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1. Use a surface/canvas that is 5x8in. (or whatever you think, just small enough that it can be done quickly and photographed to show the 2 images).
2. Set up your easel next to the subject such that the entire desired image is at the exact same size as canvas.
3. Paint the image only while in that position, so that you can clearly and quickly see differences between your painting and the subject. Of course, with landscape we often want to change, but for the exercise try to keep it close to the actual subject.
4. Post a picture showing both together.
5. Hint: it might be helpful to make a clear grid (or just a mat) which is exactly the same size as your canvas and hold or mount it next to your canvas. What's in it will constitute the painting. So no enlarging or shrinking to make it fit - this being the point of sight size. James Gurney made a remark on this which is what opened my eyes to the whole idea. Along the lines of, "the image should take up a space the size of your canvas, right above (next to) the canvas. A lot of my pictures have my painting below the image but I think it is much easier for the beginner to have the canvas beside the image to exactly compare heights (rather than widths for example). The painting should "fit" exactly into the scene in place of what's being painted, and visually that is very effective at getting across the point.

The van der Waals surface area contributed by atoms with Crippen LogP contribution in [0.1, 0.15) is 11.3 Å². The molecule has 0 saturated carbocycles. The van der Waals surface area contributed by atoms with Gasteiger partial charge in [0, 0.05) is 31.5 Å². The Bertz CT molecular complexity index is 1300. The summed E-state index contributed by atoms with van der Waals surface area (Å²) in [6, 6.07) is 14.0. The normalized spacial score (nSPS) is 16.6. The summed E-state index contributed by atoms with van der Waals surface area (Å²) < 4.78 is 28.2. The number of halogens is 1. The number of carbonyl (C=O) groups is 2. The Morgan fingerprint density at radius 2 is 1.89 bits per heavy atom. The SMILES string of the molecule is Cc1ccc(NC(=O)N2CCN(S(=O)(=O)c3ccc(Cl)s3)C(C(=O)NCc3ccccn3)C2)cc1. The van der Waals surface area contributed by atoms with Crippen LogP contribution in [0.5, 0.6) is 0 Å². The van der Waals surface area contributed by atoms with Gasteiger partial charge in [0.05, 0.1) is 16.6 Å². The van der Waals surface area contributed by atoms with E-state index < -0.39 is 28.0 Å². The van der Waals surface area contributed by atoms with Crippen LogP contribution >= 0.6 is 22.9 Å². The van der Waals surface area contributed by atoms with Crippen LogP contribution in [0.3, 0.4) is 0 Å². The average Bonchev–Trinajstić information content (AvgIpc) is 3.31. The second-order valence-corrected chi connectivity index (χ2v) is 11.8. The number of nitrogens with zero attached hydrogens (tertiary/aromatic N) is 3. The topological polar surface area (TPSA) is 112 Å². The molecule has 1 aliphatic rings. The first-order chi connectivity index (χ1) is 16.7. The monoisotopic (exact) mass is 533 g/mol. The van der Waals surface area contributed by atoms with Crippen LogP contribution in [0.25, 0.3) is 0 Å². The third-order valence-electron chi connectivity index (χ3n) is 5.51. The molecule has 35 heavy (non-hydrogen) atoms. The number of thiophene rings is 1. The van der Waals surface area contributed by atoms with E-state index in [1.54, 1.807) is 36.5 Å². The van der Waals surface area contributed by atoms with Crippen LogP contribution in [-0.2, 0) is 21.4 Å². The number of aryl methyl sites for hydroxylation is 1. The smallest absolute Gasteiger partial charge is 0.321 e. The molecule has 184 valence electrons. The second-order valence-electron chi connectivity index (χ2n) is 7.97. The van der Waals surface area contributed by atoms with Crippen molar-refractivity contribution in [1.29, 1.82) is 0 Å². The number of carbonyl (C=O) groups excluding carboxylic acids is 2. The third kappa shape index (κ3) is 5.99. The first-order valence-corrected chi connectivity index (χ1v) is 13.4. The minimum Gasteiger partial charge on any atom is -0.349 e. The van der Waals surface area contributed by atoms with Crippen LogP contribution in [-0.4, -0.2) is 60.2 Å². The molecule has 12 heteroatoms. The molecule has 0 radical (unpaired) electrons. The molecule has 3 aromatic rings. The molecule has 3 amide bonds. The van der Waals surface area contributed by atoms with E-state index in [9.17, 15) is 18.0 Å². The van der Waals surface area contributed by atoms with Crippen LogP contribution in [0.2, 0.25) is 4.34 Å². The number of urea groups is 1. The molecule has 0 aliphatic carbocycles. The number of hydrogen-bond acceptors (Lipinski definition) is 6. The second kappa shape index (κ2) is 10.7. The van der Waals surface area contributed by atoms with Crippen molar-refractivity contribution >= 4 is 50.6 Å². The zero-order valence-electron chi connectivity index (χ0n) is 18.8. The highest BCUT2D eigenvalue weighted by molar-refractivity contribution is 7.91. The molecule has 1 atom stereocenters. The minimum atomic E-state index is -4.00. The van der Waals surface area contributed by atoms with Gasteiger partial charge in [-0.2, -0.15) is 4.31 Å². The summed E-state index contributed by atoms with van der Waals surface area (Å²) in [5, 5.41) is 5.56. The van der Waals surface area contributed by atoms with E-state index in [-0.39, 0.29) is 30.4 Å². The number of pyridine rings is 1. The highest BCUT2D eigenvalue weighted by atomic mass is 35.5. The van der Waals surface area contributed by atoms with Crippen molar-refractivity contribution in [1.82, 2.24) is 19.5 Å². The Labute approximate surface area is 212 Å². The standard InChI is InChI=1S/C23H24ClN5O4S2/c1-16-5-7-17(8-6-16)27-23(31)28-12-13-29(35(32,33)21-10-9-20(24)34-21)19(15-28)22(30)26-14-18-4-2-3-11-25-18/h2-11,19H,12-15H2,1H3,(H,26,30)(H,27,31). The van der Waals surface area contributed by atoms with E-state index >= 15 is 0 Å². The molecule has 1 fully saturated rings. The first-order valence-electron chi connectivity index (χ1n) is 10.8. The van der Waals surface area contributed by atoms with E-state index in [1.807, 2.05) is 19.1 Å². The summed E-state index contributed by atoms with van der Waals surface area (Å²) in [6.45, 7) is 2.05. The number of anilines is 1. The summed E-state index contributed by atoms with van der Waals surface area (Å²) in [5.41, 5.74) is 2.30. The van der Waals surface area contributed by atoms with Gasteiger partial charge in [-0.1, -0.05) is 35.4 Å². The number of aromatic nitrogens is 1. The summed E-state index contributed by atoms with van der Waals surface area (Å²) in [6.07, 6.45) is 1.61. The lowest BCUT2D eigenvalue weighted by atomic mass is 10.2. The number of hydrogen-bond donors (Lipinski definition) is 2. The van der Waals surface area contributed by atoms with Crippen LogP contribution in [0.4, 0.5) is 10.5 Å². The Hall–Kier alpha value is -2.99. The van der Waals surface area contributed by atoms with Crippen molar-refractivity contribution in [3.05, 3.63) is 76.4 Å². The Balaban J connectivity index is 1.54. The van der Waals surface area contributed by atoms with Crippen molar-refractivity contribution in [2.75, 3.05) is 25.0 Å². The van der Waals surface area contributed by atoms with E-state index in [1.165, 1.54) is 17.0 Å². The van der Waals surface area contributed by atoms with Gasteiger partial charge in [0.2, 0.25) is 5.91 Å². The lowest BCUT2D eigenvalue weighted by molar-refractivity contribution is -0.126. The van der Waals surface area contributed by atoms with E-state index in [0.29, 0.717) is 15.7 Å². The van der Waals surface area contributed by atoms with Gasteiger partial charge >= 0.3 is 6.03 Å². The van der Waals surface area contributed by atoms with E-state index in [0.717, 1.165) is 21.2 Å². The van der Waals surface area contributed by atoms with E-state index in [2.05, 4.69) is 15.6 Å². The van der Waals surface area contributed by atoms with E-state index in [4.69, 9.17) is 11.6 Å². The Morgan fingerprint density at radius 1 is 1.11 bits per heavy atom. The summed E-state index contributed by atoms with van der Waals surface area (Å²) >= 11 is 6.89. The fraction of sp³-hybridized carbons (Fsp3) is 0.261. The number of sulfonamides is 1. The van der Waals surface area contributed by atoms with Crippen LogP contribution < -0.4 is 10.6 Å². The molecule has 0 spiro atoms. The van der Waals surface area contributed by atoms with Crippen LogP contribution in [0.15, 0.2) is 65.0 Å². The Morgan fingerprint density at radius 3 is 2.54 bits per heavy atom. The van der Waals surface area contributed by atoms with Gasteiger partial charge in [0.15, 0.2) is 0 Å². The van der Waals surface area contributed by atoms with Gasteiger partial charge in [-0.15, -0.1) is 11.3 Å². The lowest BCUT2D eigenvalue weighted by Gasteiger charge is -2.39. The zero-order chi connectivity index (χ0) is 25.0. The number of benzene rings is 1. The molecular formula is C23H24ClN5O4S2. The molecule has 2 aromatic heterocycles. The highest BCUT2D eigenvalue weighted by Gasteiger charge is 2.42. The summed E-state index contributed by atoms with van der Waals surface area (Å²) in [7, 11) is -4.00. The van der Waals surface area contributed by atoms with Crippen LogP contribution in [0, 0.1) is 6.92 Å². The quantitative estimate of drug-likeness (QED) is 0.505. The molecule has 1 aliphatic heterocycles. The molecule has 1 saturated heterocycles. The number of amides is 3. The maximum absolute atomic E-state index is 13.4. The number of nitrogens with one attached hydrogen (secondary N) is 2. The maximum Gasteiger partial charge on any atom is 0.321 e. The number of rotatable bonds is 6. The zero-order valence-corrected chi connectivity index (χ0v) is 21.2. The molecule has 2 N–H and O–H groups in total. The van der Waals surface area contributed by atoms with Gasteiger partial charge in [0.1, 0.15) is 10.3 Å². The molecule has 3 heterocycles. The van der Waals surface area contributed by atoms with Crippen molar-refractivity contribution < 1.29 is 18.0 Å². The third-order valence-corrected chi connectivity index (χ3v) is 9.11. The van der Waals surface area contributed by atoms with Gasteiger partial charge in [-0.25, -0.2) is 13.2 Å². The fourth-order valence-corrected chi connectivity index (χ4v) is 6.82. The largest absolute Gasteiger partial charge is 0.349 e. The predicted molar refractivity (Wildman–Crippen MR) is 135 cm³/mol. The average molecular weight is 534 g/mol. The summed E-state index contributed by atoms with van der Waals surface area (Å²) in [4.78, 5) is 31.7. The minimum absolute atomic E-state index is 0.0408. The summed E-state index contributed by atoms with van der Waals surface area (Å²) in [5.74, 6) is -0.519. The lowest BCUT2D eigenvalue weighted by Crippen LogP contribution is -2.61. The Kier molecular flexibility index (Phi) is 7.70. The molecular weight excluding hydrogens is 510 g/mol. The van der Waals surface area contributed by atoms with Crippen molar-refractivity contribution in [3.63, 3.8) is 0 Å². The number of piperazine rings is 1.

Please be sure to follow the spirit and the letter of the challenge.
For example, each submission must be painted after the challenge is posted.